> discussion phase by performing the detailed CP/CPS review prior to the
> public discussion. The goal of this change is to focus the discussion
> period on gathering community input and to allow the process to continue
> when no objections are raised.

This seems fine to me.

Gerv
___
dev-security-policy mailing list
dev-security-policy@lists.mozilla.org
https://lists.mozilla.org/listinfo/dev-security-policy


Re: Potential problem with ACME TLS-SNI-01 validation

2018-01-10 Thread Gervase Markham via dev-security-policy
On 10/01/18 02:26, j...@letsencrypt.org wrote:
> We've received a credible report of a problem with ACME TLS-SNI-01 validation 
> which could allow people to get certificates they should not be able to get. 
> While we investigate further we have disabled tls-sni-01 validation.
> 
> We'll post more information soon.

https://community.letsencrypt.org/t/2018-01-09-issue-with-tls-sni-01-and-shared-hosting-infrastructure/49996

Gerv
___
dev-security-policy mailing list
dev-security-policy@lists.mozilla.org
https://lists.mozilla.org/listinfo/dev-security-policy


Re: Serial number length

2018-01-09 Thread Gervase Markham via dev-security-policy
Hi,

On 29/12/17 06:24, Jakob Bohm wrote:
> 1. Do all recently issued certificates have to contain at least 64 bits
>   of randomness in their serial numbers?

Yes. (References given by others.)

> 2. Is it acceptable for a CA to satisfy this requirement by generating
>   random 64 bit serial numbers and checking if there is a certificate
>   with that random serial before using it?

IMO Yes. The requirement is specifically to include 64 bits of output
from a CSPRNG. Bits don't stop being from a CSPRNG just because they've
compared unequally with a list of other sets of bits.

> 3. Or would the elimination in #2 reduce the entropy of such serial
>   numbers to slightly less than 64 bits (since there are less than 2**64
>   allowed values for all but the first such certificate)?

Technically, it would, but I don't think that's a problem as the
requirement is written, and I don't think it's a problem in practice
because the entropy reduction is so slight and the error margin is
intentionally large.

2^64 is 18,446,744,073,709,552,000. Even if you issue a billion
certificates, the entropy reduction is 0.001%. (May be off by an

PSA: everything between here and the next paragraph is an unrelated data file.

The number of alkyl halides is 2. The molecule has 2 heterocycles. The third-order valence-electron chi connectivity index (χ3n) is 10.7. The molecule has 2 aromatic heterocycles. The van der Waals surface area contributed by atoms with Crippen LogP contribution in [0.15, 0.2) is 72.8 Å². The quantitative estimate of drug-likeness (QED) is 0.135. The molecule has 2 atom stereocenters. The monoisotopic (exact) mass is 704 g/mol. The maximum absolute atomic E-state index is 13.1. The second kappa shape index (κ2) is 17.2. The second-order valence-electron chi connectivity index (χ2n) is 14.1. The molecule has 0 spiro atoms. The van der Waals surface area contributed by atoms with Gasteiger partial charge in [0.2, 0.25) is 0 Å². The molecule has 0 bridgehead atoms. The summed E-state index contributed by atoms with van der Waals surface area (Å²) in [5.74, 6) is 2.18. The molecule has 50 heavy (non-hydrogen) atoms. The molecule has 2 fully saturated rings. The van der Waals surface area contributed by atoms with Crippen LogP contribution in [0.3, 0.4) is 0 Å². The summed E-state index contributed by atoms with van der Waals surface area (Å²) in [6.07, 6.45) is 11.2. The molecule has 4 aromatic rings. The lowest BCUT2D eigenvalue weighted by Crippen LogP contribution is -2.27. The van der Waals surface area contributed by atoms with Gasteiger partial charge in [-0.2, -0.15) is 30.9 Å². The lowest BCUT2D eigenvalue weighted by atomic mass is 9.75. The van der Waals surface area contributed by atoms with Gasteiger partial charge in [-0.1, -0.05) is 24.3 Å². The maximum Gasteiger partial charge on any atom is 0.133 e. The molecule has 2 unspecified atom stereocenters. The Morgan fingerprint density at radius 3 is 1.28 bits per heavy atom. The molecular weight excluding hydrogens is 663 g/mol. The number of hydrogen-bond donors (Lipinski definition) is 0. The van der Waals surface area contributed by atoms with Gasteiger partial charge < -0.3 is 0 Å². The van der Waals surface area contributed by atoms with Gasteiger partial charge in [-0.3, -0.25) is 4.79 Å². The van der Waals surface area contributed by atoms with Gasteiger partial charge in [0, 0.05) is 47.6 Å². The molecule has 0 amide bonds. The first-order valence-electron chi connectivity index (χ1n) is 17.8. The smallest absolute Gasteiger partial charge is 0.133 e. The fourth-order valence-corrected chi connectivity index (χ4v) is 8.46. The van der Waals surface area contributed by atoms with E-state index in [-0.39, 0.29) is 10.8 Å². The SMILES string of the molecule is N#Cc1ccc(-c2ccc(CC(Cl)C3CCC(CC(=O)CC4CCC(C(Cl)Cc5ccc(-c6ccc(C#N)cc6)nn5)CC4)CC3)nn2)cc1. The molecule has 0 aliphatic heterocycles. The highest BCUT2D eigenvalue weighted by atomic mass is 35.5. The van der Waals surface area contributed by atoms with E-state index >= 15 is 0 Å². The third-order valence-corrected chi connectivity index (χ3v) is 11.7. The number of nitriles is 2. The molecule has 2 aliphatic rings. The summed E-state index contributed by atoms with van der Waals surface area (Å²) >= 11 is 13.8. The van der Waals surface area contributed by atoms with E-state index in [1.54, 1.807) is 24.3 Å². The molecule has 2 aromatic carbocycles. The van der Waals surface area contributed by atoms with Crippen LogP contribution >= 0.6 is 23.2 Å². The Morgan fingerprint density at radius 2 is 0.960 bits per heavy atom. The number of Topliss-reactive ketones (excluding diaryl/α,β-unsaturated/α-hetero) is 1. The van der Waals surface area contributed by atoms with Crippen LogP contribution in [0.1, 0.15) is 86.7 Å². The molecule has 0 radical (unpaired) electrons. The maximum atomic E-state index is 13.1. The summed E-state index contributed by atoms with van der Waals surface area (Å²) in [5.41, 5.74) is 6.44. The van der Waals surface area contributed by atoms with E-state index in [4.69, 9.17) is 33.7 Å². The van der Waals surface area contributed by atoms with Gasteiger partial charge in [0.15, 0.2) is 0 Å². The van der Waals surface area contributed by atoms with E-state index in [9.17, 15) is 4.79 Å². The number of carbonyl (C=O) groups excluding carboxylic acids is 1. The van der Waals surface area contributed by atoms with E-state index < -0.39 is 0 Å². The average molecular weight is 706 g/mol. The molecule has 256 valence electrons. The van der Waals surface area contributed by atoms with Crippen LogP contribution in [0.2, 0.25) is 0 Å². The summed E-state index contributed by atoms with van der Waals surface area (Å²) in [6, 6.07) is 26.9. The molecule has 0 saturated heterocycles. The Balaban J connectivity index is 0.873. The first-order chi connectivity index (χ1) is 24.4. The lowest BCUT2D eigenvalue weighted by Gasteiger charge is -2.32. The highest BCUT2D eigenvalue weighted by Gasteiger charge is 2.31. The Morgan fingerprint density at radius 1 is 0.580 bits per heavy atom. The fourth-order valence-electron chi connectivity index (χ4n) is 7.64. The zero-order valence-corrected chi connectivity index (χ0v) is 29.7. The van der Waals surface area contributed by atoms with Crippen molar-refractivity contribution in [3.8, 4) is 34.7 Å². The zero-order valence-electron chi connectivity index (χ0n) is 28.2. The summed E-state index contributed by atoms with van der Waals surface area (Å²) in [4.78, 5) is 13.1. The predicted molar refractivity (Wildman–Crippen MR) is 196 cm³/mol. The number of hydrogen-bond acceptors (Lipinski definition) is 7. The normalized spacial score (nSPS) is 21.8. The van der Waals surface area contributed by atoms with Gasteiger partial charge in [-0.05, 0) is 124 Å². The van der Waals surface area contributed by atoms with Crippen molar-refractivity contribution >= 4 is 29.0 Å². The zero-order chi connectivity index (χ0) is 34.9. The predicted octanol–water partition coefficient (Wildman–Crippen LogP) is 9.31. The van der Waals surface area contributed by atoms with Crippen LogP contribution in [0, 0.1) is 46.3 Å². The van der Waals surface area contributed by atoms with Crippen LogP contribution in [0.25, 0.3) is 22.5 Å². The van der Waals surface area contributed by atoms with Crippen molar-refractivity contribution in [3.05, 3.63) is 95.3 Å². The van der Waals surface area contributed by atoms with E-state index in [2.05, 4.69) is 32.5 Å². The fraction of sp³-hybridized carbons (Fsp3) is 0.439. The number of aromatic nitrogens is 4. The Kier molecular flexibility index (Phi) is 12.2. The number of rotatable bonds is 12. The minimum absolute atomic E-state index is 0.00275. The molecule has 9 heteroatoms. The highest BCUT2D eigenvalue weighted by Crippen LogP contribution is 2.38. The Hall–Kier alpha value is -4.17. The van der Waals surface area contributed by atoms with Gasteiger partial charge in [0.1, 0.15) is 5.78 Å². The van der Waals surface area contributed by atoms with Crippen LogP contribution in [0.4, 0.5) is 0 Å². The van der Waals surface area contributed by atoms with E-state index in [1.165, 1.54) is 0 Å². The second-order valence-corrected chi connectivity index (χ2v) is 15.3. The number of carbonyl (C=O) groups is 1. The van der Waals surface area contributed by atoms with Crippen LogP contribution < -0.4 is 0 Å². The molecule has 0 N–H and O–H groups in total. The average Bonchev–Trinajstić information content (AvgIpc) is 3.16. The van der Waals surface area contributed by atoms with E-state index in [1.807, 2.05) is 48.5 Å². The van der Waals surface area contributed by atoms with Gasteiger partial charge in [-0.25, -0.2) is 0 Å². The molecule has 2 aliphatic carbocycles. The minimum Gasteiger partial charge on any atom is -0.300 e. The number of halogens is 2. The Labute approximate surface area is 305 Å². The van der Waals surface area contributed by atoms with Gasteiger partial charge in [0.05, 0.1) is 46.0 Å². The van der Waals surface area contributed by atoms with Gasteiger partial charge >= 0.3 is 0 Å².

order of mag. or two, but roughly that.)

Gerv
___
dev-security-policy mailing list
dev-security-policy@lists.mozilla.org
https://lists.mozilla.org/listinfo/dev-security-policy


Re: Dashboard and Study on CAA Adoption

2018-01-09 Thread Gervase Markham via dev-security-policy
Hi Quirin,

On 15/12/17 15:09, Quirin Scheitle wrote:
> The results, paper, and a dashboard tracking CAA adoption are available under 
> 
> https://caastudy.github.io/

Belatedly, thank you and your colleagues for doing this excellent work.

It is interesting that you have received no iodef messages at all. I can
imagine CAs deprioritizing that work in favour of getting their
implementations right. I can see a time, when CAA implementations have
settled down and are reliable, that we might look at mandatory reporting
of attempted misissuance.

CAs are already able to use CA-specific tags to restrict particular
validation methods and certificate types; this is something I think it's
reasonable to let the market provide if there is demand.

The DNS operator privilege is there because it doesn't make too much
sense for an organization to ask itself for permission to issue.

I would expect CAs to be storing the results of their CAA lookups in
their issuance logs, in sufficient detail for them to be checked later,
even if they are not published.

I share your hope that the deployment and use of CAA, and the accuracy
and consistency of checking, will improve in the days ahead. It will be
fascinating if you are able to repeat this research in six or twelve
months time.

One other quote:

"For 1 domain, our scans showed a CAA configuration that
consistently did not permit any CA to issue, yet a certificate
was issued during this time. Upon inquiry, the domain name
holder confirmed that they had fully automated their certifi-
cate issuance process, including automatic reconfiguration of
CAA records for a brief time period."

That's pretty awesome :-)

Gerv
___
dev-security-policy mailing list
dev-security-policy@lists.mozilla.org
https://lists.mozilla.org/listinfo/dev-security-policy


Mozilla CA Team availability

2017-12-20 Thread Gervase Markham via dev-security-policy
The Mozilla CA team will have limited availability over the Christmas
and New Year period, and so you should not expect us to engage
substantively in complex debates, make controversial decisions, or
otherwise act as if we were functioning at full strength :-)

We hope that normal service will be resumed in mid-January.

Gerv
___
dev-security-policy mailing list
dev-security-policy@lists.mozilla.org
https://lists.mozilla.org/listinfo/dev-security-policy


Re: CA generated keys

2017-12-15 Thread Gervase Markham via dev-security-policy
On 15/12/17 16:02, Ryan Hurst wrote:
> So I have read this thread in its entirety now and I think it makes sense for 
> it to reset to first principles, specifically:
> 
> What are the technological and business goals trying to be achieved,